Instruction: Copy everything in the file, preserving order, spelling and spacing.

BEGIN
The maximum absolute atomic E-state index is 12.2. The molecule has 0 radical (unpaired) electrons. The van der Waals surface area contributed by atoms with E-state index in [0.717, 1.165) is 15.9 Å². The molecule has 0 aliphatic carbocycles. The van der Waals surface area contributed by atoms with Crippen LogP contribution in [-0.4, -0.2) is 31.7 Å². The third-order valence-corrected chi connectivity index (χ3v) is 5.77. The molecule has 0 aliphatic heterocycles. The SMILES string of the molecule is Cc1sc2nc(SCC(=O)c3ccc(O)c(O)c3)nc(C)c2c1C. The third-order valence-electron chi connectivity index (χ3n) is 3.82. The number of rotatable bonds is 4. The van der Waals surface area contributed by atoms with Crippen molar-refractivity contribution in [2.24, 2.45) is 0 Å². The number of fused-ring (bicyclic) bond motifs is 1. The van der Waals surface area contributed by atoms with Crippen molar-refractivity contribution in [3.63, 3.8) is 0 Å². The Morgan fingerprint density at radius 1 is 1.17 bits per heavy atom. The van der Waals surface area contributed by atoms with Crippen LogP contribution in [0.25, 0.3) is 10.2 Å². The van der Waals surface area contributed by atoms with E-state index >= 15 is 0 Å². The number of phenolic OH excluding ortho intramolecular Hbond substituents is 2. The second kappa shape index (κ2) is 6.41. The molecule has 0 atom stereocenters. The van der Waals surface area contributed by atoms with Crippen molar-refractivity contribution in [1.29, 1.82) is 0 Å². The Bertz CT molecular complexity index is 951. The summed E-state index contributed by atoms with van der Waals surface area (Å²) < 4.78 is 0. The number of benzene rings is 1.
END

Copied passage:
The maximum absolute atomic E-state index is 12.2. The molecule has 0 radical (unpaired) electrons. The van der Waals surface area contributed by atoms with E-state index in [0.717, 1.165) is 15.9 Å². The molecule has 0 aliphatic carbocycles. The van der Waals surface area contributed by atoms with Crippen LogP contribution in [-0.4, -0.2) is 31.7 Å². The third-order valence-corrected chi connectivity index (χ3v) is 5.77. The molecule has 0 aliphatic heterocycles. The SMILES string of the molecule is Cc1sc2nc(SCC(=O)c3ccc(O)c(O)c3)nc(C)c2c1C. The third-order valence-electron chi connectivity index (χ3n) is 3.82. The number of rotatable bonds is 4. The van der Waals surface area contributed by atoms with Crippen molar-refractivity contribution in [2.24, 2.45) is 0 Å². The number of fused-ring (bicyclic) bond motifs is 1. The van der Waals surface area contributed by atoms with Crippen molar-refractivity contribution in [3.63, 3.8) is 0 Å². The Morgan fingerprint density at radius 1 is 1.17 bits per heavy atom. The van der Waals surface area contributed by atoms with Crippen LogP contribution in [0.25, 0.3) is 10.2 Å². The van der Waals surface area contributed by atoms with E-state index >= 15 is 0 Å². The number of phenolic OH excluding ortho intramolecular Hbond substituents is 2. The second kappa shape index (κ2) is 6.41. The molecule has 0 atom stereocenters. The van der Waals surface area contributed by atoms with Crippen molar-refractivity contribution in [1.29, 1.82) is 0 Å². The Bertz CT molecular complexity index is 951. The summed E-state index contributed by atoms with van der Waals surface area (Å²) < 4.78 is 0. The number of benzene rings is 1.